Data scientists are in high demand, and their salaries reflect that. Most nonprofits and mission-driven organizations simply don’t have the funding to access to this kind of talent, which is why volunteering can be such a powerful resource. My experience working with these organizations has mostly been through my pro bono work with DataKind. For those generous enough to volunteer their time, the key to making any real impact is in your committment to seeing your work through. Engineering a successful data program requires learning, and learning takes time. Fortunately, a few hours a week over a moderate period of time can be enough to make a difference. A pro bono data scientist will likely build new tools and applications for his/her host nonprofit. It is critically important to see these tools through to implementation and ensure the organization has the training and resources to maintain them going forward. Once in production, the investments pay dividends in the scalable reuse of the tools.
Beyond commitment, creativity in applying data science principles to new problems is also essential. For example, the tools data scientists build and deploy in their day jobs might be exactly what a mission-driven organization needs. In my day job, I have written code that applies causal inferences to data stored in advertising logs. In my volunteer role on a DataKind project with the NYC Parks Department, I had to assess whether proactively pruning overgrown trees reduces the likelihood of a tree being hazardous during a storm. After some exploration of the problem, I realized this is the same problem as measuring an ad’s effectiveness. With about an hour’s worth of editing I adapted my Dstillery code to NYC Parks code (with my employer’s permission of course), and I effectively managed to answer the question at hand (YES, pruning does help). My success in helping the Parks Department was driven both by my willingness to commit beyond the initial weekend DataDive, and recognizing that I had solved that exact problem before (albeit with different data).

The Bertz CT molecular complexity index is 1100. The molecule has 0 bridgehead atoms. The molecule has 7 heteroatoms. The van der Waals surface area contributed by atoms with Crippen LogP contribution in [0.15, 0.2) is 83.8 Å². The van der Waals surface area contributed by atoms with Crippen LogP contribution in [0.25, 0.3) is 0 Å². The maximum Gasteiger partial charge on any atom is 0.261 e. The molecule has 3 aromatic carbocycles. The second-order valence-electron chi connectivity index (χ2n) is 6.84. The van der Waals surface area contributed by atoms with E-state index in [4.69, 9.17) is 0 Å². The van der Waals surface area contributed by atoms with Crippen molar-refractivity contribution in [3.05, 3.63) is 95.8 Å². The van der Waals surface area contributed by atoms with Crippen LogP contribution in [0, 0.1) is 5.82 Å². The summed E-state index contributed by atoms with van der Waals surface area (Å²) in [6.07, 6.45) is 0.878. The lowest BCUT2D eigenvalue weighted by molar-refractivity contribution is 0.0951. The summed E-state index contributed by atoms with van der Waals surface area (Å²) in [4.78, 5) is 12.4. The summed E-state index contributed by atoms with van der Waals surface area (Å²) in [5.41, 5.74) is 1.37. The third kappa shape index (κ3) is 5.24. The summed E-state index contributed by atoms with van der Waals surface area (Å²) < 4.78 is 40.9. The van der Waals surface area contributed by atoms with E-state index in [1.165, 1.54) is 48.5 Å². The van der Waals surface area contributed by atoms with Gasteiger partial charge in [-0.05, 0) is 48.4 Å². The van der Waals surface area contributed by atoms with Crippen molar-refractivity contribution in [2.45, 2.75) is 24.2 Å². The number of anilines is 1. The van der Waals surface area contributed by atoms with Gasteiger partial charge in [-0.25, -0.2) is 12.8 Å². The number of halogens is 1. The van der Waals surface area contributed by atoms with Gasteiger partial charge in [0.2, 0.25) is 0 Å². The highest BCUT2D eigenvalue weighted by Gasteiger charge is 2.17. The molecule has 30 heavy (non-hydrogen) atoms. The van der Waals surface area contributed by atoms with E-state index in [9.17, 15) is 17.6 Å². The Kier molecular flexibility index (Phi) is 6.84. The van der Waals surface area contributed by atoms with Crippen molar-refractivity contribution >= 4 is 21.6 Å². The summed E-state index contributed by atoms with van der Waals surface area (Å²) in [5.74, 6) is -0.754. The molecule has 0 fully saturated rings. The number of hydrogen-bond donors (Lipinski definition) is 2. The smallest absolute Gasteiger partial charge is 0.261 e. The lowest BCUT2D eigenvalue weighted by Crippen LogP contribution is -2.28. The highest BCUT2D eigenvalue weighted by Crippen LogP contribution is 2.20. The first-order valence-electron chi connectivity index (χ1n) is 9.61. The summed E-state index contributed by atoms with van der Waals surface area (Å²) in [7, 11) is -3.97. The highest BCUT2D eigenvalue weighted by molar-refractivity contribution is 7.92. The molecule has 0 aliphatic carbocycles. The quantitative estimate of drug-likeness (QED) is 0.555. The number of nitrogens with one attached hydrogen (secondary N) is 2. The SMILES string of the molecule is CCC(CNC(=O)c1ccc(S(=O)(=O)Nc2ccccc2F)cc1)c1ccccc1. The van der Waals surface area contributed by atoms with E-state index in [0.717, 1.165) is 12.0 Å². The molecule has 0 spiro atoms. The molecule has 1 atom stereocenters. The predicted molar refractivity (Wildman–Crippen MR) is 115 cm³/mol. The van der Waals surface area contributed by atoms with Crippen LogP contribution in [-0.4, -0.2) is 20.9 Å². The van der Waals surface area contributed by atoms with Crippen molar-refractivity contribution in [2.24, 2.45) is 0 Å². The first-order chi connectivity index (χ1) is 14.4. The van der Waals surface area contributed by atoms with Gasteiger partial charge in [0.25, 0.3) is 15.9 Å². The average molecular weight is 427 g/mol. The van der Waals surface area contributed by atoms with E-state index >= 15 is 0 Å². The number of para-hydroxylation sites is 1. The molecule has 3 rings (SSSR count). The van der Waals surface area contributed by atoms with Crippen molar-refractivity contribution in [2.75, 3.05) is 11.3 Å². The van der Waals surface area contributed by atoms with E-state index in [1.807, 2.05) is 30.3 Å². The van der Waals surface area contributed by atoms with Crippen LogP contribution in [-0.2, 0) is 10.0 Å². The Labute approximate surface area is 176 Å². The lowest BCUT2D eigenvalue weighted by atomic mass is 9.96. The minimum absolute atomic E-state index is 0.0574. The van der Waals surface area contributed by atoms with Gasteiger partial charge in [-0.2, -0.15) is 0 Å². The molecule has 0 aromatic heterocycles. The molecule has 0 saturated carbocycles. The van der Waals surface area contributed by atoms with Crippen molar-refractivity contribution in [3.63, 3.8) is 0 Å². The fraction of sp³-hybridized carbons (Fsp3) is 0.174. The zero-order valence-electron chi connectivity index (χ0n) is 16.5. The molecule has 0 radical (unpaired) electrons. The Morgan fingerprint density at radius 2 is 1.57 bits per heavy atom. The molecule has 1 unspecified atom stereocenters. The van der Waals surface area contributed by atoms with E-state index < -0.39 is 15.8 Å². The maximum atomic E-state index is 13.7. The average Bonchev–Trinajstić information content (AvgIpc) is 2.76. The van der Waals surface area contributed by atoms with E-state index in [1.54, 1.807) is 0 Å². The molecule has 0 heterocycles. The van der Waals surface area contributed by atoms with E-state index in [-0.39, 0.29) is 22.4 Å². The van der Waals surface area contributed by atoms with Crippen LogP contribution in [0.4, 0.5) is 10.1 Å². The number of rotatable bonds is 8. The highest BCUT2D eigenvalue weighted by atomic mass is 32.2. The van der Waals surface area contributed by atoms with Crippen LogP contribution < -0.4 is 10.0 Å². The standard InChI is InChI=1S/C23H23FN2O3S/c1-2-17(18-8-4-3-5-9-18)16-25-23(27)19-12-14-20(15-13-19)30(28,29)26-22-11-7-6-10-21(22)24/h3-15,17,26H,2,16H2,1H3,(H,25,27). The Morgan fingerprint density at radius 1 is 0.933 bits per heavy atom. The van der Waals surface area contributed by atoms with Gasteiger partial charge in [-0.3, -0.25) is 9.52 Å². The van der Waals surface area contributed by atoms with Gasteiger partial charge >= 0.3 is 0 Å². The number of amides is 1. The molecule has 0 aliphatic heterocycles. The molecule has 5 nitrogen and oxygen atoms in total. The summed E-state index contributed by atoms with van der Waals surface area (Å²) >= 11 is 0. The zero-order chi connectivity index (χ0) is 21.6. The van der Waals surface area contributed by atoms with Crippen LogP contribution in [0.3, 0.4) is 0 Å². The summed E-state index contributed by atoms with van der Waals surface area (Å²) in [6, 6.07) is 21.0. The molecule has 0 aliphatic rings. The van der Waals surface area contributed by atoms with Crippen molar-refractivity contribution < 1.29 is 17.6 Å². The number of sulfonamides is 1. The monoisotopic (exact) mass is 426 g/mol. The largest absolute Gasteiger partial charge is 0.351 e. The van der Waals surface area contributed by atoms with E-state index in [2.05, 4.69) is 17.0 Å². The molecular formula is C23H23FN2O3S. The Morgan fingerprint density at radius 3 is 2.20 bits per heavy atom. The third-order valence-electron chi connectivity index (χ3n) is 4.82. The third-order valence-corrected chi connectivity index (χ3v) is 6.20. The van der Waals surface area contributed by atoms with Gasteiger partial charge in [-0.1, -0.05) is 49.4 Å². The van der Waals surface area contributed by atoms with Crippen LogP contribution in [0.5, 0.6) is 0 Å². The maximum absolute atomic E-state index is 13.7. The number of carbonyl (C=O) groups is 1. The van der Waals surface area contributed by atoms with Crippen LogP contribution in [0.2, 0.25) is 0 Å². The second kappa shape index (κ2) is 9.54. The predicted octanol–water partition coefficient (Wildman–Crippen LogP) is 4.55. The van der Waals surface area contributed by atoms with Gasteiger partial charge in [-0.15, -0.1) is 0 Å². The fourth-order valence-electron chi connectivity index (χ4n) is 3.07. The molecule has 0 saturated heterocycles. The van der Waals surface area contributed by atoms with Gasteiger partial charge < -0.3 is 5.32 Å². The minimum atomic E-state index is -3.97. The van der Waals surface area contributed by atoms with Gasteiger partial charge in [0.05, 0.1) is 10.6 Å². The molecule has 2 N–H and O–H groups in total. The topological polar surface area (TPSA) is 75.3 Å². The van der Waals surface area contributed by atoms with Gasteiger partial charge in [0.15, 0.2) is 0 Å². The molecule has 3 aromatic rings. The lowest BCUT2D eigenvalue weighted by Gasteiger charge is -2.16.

The automated data scientist doesn’t exist quite yet (though some are likely working on it), so enabling nonprofits to leverage data science the same way companies do will require a bit of labor at the outset. The initial investment in building the right tools and teaching data-driven methodology will continue to pay dividends long after the pro bono data scientist is gone. And the data scientist will gain so much as well – trust me, I know. The learning goes both ways on these types of engagements and there’s nothing quite like getting to flex your skills in an entirely new way. With the will and generosity of many good data scientists and the companies that employ them, such investments in the social sector are becoming more and more frequent. The results are inspiring as we’re seeing the applications of data science to improve our world are endless. See how your skills can help a nonprofit further its work addressing critical social issues – sign up to volunteer with DataKind.